Oysters are rich in zinc, a lack of which can lead to hair loss (even in your eyelashes), as well as a dry, flaky scalp. Three ounces has a whopping 493% of your daily value. You can get some zinc through fortified cereals and whole grain breads, but oysters can boast a good level of protein too. "Remember, hair is about 97% protein," Drayer says. Without enough protein, your body can't replace the hairs that you naturally shed every day and what you do make can be dry, brittle, or weak.
Other options: Get your fill of zinc with nuts, beef, and eggs.
4. Sweet Potatoes
Sweet potatoes are a great source of the antioxidant beta carotene, which your body turns into vitamin A. "Basically, every cell of the body cannot function without enough A," Fishman says. It also helps protect and produce the oils that sustain your scalp, and being low on vitamin A can even leave you with itchy, irksome dandruff.
Other options: Carrots, cantaloupe, mangoes, pumpkin, and apricots are all good sources of beta carotene.
A great source of protein, eggs are loaded with four key minerals: zinc, selenium, sulfur, and iron. Iron is especially important, because it helps cells carry oxygen to the hair follicles, and too little iron (anemia) is a major cause of hair loss, particularly in women, Drayer says.
Other options: You can also boost your iron stores with animal sources, including chicken, fish, pork, and beef.
The iron, beta carotene, folate, and vitamin C in spinach help keep hair follicles healthy and scalp oils circulating.
Other options: Try similarly nutrient-rich dark, leafy vegetables such as broccoli, kale, and Swiss chard.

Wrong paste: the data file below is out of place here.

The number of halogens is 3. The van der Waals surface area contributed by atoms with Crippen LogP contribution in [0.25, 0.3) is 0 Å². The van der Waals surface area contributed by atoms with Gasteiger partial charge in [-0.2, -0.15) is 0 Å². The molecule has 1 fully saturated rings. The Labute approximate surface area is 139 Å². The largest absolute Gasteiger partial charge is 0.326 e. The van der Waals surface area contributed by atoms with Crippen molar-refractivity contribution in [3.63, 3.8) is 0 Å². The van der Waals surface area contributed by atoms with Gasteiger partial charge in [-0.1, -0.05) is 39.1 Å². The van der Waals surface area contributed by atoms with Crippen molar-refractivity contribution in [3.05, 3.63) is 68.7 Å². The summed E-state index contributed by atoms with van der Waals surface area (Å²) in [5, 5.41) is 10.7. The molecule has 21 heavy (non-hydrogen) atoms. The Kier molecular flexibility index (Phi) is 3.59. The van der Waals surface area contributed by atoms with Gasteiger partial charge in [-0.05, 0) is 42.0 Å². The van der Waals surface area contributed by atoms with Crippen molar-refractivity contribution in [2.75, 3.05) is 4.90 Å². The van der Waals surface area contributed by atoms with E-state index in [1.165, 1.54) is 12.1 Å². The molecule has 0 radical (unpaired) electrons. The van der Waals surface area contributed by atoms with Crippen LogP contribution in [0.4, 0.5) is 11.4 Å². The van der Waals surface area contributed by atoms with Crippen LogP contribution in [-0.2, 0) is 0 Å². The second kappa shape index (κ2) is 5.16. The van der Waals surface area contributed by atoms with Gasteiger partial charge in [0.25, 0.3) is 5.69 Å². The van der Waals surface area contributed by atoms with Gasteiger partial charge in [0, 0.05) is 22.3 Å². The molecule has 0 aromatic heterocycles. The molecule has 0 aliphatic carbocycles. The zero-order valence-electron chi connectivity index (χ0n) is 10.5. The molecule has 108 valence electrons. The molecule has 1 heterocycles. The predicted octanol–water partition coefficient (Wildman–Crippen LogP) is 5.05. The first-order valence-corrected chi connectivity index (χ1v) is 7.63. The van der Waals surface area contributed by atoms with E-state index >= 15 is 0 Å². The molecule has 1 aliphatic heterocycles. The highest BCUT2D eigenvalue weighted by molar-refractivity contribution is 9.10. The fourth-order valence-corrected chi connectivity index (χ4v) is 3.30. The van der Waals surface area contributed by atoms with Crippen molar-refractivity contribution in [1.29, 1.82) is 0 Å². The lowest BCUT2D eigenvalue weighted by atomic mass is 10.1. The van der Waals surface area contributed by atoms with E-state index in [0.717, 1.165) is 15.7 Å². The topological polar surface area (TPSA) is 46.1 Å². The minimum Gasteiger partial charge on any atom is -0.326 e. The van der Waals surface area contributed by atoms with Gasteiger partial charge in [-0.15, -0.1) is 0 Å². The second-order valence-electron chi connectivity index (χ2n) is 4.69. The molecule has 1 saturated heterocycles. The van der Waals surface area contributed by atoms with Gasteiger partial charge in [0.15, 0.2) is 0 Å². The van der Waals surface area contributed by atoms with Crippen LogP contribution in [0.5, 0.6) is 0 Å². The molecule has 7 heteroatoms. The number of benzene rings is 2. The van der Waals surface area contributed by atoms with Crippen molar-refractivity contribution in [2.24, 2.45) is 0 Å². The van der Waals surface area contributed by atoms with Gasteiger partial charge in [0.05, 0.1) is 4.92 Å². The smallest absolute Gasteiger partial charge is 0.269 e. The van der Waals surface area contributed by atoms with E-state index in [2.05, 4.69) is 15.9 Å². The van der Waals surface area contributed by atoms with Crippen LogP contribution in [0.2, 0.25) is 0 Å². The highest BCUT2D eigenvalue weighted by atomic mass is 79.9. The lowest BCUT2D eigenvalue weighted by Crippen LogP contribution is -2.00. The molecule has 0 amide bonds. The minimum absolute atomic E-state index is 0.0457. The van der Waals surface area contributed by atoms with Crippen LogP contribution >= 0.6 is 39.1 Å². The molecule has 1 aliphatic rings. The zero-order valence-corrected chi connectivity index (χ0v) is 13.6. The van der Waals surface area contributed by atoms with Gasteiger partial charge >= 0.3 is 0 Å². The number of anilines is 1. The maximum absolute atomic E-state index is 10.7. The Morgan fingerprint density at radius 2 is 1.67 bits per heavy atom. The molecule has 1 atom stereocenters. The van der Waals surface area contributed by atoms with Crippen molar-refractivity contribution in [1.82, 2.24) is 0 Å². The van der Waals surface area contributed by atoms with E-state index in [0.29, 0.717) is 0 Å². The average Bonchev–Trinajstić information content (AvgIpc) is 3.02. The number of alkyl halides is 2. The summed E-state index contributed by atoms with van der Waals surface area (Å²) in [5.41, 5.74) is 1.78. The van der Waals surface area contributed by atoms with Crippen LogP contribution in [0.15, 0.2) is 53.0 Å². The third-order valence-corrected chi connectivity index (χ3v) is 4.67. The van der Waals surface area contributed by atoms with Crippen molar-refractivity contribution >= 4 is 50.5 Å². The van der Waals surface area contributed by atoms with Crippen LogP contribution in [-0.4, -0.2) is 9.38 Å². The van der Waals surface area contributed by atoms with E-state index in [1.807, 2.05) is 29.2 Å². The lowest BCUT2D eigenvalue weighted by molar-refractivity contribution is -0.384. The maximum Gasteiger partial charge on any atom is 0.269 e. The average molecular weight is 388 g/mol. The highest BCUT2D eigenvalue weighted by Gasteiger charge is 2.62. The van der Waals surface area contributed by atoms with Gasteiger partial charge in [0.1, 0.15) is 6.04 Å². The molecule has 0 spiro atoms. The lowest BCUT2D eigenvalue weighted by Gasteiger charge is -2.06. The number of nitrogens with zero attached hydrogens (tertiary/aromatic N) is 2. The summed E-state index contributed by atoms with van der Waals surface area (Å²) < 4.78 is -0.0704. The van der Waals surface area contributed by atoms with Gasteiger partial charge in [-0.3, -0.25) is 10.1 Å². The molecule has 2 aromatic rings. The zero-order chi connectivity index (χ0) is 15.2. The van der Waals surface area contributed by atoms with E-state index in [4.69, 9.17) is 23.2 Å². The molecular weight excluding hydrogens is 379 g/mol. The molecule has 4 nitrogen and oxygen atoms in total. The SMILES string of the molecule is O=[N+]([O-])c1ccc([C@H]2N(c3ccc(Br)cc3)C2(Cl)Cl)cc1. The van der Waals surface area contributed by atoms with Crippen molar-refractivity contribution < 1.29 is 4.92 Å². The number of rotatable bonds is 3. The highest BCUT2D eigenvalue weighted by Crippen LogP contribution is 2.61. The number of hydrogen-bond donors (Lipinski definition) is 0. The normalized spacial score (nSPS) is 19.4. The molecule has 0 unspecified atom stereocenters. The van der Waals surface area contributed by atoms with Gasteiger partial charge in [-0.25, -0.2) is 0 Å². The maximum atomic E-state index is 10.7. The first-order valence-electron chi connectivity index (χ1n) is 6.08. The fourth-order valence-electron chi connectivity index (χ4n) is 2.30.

Tiny but mighty, these legumes are teeming with protein, iron, zinc, and biotin, says Fishman, making it a great staple for vegetarian, vegans, and meat eaters.
Other options: Toss other beans such as soybeans (the young ones are called edamame) and kidney beans into your soup or salad.
8. Greek yogurt
Cruise the dairy aisle for low-fat options such as Greek yogurt, which is high in hair-friendly protein, vitamin B5 (pantothenic acid -- an ingredient you'll often see on hair care product labels), and vitamin D. Emerging research links vitamin D and hair follicle health, but exactly how that works isn't clear, Fishman says.
Other options: Cottage cheese, low-fat cheese, and skim milk also fit the bill.
Exotic super fruits may come and go but when it comes to vitamin C, "It's hard to top this nutrient superhero," Drayer says. C is critical for circulation to the scalp and supports the tiny blood vessels that feed the follicles. Too little C in your diet can lead to hair breakage.
Other options: Kiwis, sweet potatoes, tomatoes, and strawberries.